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Northumberlandia fashions grass

Grassclippings - Northumberlandia SculptureA MASSIVE earth sculpture which has slowly risen into view from the Northumberland countryside has been described as “absolutely stupendous” by a leading tourism official.

Giles Ingram – the man responsible for leading the tourism drive in England’s most northerly county – says he believes many visitors will be attracted to the unique Northumberlandia landform once work on it has been completed.

Mr Ingram, chief executive of the Northumberland Tourism agency, said he was “blown away” after visiting the £2.5m sculpture and climbing to its highest point, which is 34 metres from the ground.

The 400 metre-long Northumberlandia, which will be the world’s biggest human landform, is being created using 1.5m tonnes of stone, clay and soil taken from Banks Mining’s opencast site at Shotton near Cramlington.

The naked, reclining female figure – which has been dubbed the Goddess of the North – is now clearly visible from the roads, rail links and countryside that surround the site, and landscaping work is scheduled to finish later this year.

Designed by landscape artist Charles Jencks, the sculpture has been funded by Banks Mining and the Blagdon Estate, and will be the centrepiece of a 47-acre public park aimed as a major new visitor attraction for the region.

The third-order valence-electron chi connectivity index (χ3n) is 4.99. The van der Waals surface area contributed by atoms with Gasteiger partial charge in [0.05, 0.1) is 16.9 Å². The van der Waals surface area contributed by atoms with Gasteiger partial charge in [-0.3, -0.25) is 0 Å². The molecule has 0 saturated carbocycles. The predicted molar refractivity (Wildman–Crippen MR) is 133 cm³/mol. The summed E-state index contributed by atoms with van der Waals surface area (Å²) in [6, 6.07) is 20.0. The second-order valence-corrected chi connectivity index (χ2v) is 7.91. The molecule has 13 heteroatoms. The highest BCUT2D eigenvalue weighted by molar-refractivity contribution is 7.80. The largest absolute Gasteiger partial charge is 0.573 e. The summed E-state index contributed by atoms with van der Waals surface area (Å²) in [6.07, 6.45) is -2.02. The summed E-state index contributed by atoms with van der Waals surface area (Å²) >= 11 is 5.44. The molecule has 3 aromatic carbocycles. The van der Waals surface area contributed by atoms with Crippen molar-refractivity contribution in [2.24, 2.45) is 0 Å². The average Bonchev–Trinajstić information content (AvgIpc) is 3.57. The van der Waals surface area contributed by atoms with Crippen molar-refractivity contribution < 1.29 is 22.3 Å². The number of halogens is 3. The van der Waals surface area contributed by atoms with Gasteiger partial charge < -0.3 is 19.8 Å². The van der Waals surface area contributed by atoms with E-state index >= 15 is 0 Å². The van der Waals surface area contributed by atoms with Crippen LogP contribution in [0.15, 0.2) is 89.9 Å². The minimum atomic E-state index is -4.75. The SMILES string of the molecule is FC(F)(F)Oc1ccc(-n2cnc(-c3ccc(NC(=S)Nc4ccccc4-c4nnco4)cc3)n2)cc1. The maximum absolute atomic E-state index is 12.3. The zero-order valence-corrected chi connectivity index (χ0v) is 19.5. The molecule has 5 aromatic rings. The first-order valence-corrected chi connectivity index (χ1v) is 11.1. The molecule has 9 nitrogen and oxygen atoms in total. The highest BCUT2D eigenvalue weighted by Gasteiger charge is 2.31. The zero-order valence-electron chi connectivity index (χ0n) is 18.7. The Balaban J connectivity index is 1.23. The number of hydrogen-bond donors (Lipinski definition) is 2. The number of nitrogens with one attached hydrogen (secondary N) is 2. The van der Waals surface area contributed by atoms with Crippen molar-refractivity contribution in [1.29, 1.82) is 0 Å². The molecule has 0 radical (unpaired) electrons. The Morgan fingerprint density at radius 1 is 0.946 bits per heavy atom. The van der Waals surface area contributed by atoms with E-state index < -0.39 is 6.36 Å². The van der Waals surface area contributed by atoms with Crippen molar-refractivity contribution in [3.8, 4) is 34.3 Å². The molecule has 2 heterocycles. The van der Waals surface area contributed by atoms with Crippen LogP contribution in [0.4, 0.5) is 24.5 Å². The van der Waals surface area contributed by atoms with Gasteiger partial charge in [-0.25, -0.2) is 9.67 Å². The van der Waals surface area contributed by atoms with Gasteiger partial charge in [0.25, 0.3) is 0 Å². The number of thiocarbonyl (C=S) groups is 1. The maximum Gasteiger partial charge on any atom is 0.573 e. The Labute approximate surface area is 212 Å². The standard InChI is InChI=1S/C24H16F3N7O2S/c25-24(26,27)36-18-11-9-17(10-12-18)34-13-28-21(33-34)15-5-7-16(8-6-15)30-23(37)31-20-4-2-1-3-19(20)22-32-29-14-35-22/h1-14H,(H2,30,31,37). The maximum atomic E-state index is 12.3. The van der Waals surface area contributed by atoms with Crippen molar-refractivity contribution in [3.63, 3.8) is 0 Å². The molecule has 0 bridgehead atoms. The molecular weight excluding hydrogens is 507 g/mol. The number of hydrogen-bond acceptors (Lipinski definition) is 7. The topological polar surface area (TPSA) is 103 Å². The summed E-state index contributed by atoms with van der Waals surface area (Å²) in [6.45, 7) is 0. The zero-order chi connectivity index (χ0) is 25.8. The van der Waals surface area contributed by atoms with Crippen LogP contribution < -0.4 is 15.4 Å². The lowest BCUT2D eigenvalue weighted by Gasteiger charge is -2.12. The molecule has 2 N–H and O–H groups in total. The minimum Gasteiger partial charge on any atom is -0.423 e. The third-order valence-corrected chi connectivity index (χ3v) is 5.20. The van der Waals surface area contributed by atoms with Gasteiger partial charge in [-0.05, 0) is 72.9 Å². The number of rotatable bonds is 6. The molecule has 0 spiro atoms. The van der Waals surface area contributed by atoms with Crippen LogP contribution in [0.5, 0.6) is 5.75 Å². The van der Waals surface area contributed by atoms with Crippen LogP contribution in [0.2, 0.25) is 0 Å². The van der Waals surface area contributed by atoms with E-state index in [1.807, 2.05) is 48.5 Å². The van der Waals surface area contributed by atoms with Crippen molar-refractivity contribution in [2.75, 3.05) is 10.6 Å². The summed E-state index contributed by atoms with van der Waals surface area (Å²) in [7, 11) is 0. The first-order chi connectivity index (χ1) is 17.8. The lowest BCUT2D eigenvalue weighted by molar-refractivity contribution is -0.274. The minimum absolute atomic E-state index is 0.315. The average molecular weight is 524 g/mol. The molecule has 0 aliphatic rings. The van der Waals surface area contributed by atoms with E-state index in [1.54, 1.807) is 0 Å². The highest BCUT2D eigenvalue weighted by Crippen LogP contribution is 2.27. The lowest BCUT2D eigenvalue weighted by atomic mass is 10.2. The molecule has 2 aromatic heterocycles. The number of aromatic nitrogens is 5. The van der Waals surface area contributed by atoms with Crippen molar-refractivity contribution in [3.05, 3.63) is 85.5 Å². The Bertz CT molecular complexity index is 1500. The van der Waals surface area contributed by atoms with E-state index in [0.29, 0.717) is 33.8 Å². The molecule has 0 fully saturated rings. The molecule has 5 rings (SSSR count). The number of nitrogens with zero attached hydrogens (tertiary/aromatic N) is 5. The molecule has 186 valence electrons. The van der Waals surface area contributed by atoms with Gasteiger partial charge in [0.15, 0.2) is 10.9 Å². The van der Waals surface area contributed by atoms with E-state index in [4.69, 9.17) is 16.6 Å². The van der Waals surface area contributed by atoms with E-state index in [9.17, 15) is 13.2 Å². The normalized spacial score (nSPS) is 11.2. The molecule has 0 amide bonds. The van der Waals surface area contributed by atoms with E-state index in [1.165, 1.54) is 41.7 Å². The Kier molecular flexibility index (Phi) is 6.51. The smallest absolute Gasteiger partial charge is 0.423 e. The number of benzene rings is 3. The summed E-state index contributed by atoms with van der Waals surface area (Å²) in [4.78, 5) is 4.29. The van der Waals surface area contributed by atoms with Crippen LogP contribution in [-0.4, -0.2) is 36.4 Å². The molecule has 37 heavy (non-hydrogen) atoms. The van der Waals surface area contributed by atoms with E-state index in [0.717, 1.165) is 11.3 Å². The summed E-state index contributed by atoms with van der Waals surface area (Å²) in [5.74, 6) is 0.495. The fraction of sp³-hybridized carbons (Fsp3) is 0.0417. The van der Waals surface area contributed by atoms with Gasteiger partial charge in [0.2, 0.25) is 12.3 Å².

Mr Ingram, who sits on an advisory panel overseeing the project, said: “I’m blown away by the realisation of the Northumberlandia project. Seeing plans, models and photographs just doesn’t do it justice. Once you go up there you realise what an enormous creation it is; it is absolutely stupendous.

“From a tourism point of view, I’m certain people will be interested in it and intrigued by it from a distance. But until they come up and see it, they’re not going to fully comprehend what it is, because what else have we got to compare it with?

“It’s quite unlike anything else that anyone will have been on, and I think it’s going to be one of those things that people are going to have to come and experience if they really want to understand it.

“What’s going to be fascinating is seeing it through different seasons – in every different time of the year, it’s going to appeal to people in different ways, from climbing up to the forehead when the wind’s blowing in winter to just strolling around it when the sun is shining.”

Neil Bradbury, the county council’s executive member for tourism, said: “We have the Angel of the North, and know how popular it has become, and soon we will have the Goddess of the North. Northumberlandia is a unique landmark and will give local people and visitors an ideal place to exercise, picnic and enjoy themselves.

It's a great example of how turf grasses are being used to create a sculpture and for the grasses to knit together, cover the soil to avoid erosion.  A gardener will have a lot of pleasure keeping her trim.

Read More on the Northumberlandia Lady in The Journal



 

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